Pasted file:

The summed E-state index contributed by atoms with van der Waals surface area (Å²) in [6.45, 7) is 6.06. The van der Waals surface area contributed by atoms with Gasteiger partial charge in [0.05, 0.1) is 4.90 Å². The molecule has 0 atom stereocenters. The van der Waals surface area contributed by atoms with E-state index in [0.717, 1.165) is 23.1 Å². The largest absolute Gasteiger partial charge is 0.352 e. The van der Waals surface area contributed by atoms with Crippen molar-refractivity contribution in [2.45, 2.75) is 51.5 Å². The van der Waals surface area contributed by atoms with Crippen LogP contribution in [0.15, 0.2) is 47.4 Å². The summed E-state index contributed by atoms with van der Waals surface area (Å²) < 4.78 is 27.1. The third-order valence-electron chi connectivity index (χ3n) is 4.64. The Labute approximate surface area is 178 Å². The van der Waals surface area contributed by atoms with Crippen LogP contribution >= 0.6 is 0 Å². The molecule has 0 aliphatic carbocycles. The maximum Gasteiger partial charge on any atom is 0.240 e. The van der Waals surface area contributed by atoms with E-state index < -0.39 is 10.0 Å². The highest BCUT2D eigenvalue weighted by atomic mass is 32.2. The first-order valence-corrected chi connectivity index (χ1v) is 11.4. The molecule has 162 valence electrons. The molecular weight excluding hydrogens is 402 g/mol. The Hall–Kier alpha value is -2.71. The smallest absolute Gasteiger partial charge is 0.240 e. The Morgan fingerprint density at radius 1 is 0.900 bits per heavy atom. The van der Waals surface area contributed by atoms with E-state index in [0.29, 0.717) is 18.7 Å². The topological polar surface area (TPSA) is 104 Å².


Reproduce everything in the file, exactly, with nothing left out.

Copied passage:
The summed E-state index contributed by atoms with van der Waals surface area (Å²) in [6.45, 7) is 6.06. The van der Waals surface area contributed by atoms with Gasteiger partial charge in [0.05, 0.1) is 4.90 Å². The molecule has 0 atom stereocenters. The van der Waals surface area contributed by atoms with E-state index in [0.717, 1.165) is 23.1 Å². The largest absolute Gasteiger partial charge is 0.352 e. The van der Waals surface area contributed by atoms with Crippen molar-refractivity contribution in [2.45, 2.75) is 51.5 Å². The van der Waals surface area contributed by atoms with Crippen LogP contribution in [0.15, 0.2) is 47.4 Å². The summed E-state index contributed by atoms with van der Waals surface area (Å²) < 4.78 is 27.1. The third-order valence-electron chi connectivity index (χ3n) is 4.64. The Labute approximate surface area is 178 Å². The van der Waals surface area contributed by atoms with Crippen LogP contribution >= 0.6 is 0 Å². The molecule has 0 aliphatic carbocycles. The maximum Gasteiger partial charge on any atom is 0.240 e. The van der Waals surface area contributed by atoms with E-state index < -0.39 is 10.0 Å². The highest BCUT2D eigenvalue weighted by atomic mass is 32.2. The first-order valence-corrected chi connectivity index (χ1v) is 11.4. The molecule has 162 valence electrons. The molecular weight excluding hydrogens is 402 g/mol. The Hall–Kier alpha value is -2.71. The smallest absolute Gasteiger partial charge is 0.240 e. The Morgan fingerprint density at radius 1 is 0.900 bits per heavy atom. The van der Waals surface area contributed by atoms with E-state index in [0.29, 0.717) is 18.7 Å². The topological polar surface area (TPSA) is 104 Å².